Whether you love it or hate it, non-alcoholic drinks have become a lot more common in pubs as of recent. I have tried some nice non-alcoholic cider and some very… not nice non-alcoholic beers in recent years, but who invented the De-Alcoholised process?
Who Invented Non-Alcoholic Beer?
In an article from the National Guardian in January of 1911, Mr Otto Overbeck from Hewitt Bros Ltd based in Lincolnshire claims that he invented non-alcoholic beer. Overbeck had discovered the secret after 30 years of experiment and research. The process is said to:
a method whereby it is possible to take from beer and stout the power to produce intoxication, while leaving their flavour, sparkle, palatability, and nutritive, digestive and feeding powers unimpaired.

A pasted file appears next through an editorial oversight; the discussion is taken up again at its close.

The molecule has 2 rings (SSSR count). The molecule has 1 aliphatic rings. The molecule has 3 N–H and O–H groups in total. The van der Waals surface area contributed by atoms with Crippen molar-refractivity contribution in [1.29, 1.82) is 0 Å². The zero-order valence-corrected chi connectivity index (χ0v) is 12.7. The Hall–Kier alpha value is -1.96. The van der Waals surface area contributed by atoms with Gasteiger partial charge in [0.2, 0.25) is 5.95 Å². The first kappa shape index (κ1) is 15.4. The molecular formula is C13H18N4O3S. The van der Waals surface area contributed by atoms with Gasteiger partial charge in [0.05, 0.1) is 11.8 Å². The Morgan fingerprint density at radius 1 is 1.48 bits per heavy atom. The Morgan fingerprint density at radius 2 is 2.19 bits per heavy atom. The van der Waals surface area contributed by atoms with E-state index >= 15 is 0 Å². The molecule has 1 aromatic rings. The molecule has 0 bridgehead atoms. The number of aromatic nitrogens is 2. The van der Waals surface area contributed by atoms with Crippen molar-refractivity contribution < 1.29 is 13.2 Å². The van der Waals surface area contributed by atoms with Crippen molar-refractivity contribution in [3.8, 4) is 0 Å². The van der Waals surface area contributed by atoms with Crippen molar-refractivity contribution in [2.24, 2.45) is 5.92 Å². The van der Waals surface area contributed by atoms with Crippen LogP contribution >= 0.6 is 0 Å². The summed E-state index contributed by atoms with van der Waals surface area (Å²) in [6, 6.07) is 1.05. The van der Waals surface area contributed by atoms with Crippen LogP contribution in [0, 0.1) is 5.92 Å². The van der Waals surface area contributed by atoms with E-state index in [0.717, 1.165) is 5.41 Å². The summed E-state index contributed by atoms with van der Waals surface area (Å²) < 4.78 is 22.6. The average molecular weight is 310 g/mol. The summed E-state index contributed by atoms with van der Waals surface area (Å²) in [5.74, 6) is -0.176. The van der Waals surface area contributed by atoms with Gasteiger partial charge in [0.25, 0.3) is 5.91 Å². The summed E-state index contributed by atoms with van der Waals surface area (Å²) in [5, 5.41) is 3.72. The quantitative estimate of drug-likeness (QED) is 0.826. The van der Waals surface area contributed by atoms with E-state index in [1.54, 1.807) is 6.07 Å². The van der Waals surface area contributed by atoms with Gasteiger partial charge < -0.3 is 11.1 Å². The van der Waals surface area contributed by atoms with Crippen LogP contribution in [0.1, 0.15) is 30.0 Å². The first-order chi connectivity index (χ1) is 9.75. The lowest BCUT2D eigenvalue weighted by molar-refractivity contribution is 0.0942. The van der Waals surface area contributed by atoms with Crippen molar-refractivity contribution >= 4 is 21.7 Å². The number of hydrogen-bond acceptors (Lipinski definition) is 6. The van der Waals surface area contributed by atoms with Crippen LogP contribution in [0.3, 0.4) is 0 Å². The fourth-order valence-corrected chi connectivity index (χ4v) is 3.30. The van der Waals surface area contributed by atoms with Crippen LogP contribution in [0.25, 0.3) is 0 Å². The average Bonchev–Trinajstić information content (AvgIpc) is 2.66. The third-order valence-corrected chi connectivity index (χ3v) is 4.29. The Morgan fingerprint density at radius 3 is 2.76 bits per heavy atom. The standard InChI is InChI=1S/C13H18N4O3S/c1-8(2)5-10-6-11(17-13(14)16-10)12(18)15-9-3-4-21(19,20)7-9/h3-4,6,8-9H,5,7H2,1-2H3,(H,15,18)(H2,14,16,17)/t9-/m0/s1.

Mr Overbeck then explains that chemists have been trying to eliminate alcohol from beer for years, but when they did, they destroyed the palatability because of the temperature. Overbeck’s secret was to subject lukewarm beer to a brisk current of carbonic acid gas to drive out the alcohol.
The great side effect of the process
When the process to make the beer non-alcoholic was completed, it created a very nice side effect that was of great commercial value for the company.
For every hogshead of beer that was treated, 3 gallons of proof spirit was driven out. This spirit was ‘an excellent mild whisky’ and of course, could be sold as such.
The whisky that was produced emitted no fumes in combustion, burned clearly, steadily and without smoke or smell. Mr Overbeck thought that these advantages were sufficient to oust petrol from the market. The only thing they would need to do is methylate the spirit to prevent chauffeurs from getting drunk!